A few months back I overheard a woman say to her teenage daughter that the only explanation for why people still buy records is nostalgia, especially given that the “sound quality” of vinyl isn’t as good as more modern media. It’s a surreal experience to be so suddenly overcome by the inexplicable urge to punch a stranger in the throat. Perhaps, its what Nick Hornby describes as “music rage, which”, as Hornby explains, “is like road rage, only more righteous.” He says that “When you get road rage, a tiny part of you knows you’re being a jerk but when you get music rage, you’re carrying out the will of God, and God wants these people dead.”
But, I suppose the trick to living more mindfully is quietly observing the eccentricities of the human mind as they arise in the daily experience of consciousness rather than acting on them. I tried to watch as the fury came forward and I did my best to simply watch as it passed.
Maybe she has a point. Maybe there is an element of nostalgia involved. But, vinyl’s heyday was before my time, and its kind of hard to be nostalgic for an era I wasn’t even around for. For me, I think it is a matter of ‘sound quality’, that is, it’s about the qualities that are intrinsic to the sound of a record.
Perhaps the sound is neither more pure nor more pristine, but it has more personality, it is more personable. Perhaps, even more person-like. When I listen to a record I get a deeper sense of people holding space together to make music come to life. Records are alive. Vinyl breathes. It whispers and hums. It sounds like the energy of the room the music was made in. And, in the midst of a record’s spin the music itself becomes a living entity with a presence and a pulse.
One of the best gifts I’ve ever received is a limited edition printing of “August and Everything After” by the Counting Crows, inarguably one of the best albums of all time by one of the best bands of all time. I mean…you can try to argue, but unless you’re prepared to witness and endure a nearly forty-year-old man stick his fingers in his ears and shout “I’m not listening!!”, I would advise against it.
I sat reveling in the record recently, listening to the warm crackle of comfort that can only come from a turntable’s needle riding along the groove of where music meets the merger of memory mingling with the present moment. I thought about how apt the title of the album is, especially as it pertains to the person and circumstances that made this moment possible.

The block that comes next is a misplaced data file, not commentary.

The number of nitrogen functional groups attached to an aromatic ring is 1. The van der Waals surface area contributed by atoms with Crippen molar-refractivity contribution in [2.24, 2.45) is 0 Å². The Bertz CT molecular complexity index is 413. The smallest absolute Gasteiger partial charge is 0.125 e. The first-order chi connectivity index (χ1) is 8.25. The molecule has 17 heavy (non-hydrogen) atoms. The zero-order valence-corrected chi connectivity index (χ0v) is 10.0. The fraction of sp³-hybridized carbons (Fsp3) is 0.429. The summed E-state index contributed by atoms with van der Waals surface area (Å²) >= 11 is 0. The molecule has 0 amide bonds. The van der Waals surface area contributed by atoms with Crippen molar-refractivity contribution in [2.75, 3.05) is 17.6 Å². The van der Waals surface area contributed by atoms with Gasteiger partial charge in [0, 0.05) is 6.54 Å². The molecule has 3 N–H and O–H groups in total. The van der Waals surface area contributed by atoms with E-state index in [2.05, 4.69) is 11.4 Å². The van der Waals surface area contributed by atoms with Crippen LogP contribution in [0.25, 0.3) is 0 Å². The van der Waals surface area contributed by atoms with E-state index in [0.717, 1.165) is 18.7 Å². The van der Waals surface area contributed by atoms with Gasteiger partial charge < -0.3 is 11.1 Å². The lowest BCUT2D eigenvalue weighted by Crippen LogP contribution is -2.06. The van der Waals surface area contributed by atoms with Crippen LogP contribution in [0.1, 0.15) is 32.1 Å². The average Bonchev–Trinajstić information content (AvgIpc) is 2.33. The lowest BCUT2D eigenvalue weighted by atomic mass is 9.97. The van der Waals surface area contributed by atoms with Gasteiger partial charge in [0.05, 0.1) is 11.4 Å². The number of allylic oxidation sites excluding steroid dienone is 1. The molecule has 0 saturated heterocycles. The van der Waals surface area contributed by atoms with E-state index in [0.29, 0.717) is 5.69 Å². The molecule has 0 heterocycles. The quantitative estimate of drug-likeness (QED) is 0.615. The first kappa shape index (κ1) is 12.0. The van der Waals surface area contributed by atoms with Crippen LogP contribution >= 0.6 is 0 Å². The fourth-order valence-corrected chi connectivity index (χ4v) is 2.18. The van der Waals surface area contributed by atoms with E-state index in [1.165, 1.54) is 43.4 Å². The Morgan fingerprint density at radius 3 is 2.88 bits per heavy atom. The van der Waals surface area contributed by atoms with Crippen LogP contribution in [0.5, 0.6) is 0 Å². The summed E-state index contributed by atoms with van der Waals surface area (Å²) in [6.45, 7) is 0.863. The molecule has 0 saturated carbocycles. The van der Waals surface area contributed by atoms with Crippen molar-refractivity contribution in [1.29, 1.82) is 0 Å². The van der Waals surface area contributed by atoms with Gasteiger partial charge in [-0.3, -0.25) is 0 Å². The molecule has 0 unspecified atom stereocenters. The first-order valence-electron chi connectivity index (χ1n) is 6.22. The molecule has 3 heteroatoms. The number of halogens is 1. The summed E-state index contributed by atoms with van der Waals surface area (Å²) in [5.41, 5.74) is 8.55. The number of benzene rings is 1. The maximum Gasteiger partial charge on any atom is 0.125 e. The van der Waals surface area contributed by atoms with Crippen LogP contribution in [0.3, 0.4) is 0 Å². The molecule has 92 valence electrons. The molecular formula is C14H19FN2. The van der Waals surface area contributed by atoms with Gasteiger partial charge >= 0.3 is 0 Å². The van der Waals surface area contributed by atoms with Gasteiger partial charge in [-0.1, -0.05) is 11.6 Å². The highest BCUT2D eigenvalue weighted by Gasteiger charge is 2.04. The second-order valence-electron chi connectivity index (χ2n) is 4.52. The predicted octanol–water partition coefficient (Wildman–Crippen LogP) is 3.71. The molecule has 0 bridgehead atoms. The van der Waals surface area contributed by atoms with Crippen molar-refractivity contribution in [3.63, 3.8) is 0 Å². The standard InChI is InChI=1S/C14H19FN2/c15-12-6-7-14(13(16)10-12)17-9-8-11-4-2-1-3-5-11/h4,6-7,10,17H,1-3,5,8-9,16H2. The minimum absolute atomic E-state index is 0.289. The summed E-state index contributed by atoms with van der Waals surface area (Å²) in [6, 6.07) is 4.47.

21 days into the month of August, in one seemingly serendipitous moment, in the warm auburn glow of the otherly and the unexpected, two crooked paths crossed in a flash and everything after became something new.
It’s funny how such a fleeting aside can serve as the foundation for something so unfathomably and ineffably more, but that’s what happened. A conversation started that shows no signs of stopping. A connection formed that spilled out and spilled over everything.
Sometimes the miracle of miracles is the way one comment can set off a chain of events that alter our understanding of everything we thought we so clearly knew to be true. Somedays people suck and you’re trying your best to watch your breath instead of going into a blackout rage of self-righteous throat punching. But, other days, people surprise you in ways that can’t even be put into words. You meet someone who makes you feel more safe, more sound. Someone that puts you more in touch with the whispering hum of your own presence and pulse. Someone who changes your life in inalterable ways.
Of the many-splendored things that come with being human, one of the the most splendid moments of really fucking magical, top-shelf, good shit, is when you meet someone that makes you wonder how you were ever able to live so long without them. I may not know what comes next but, I know that the rest of my days will be a record of that August and everything that came after…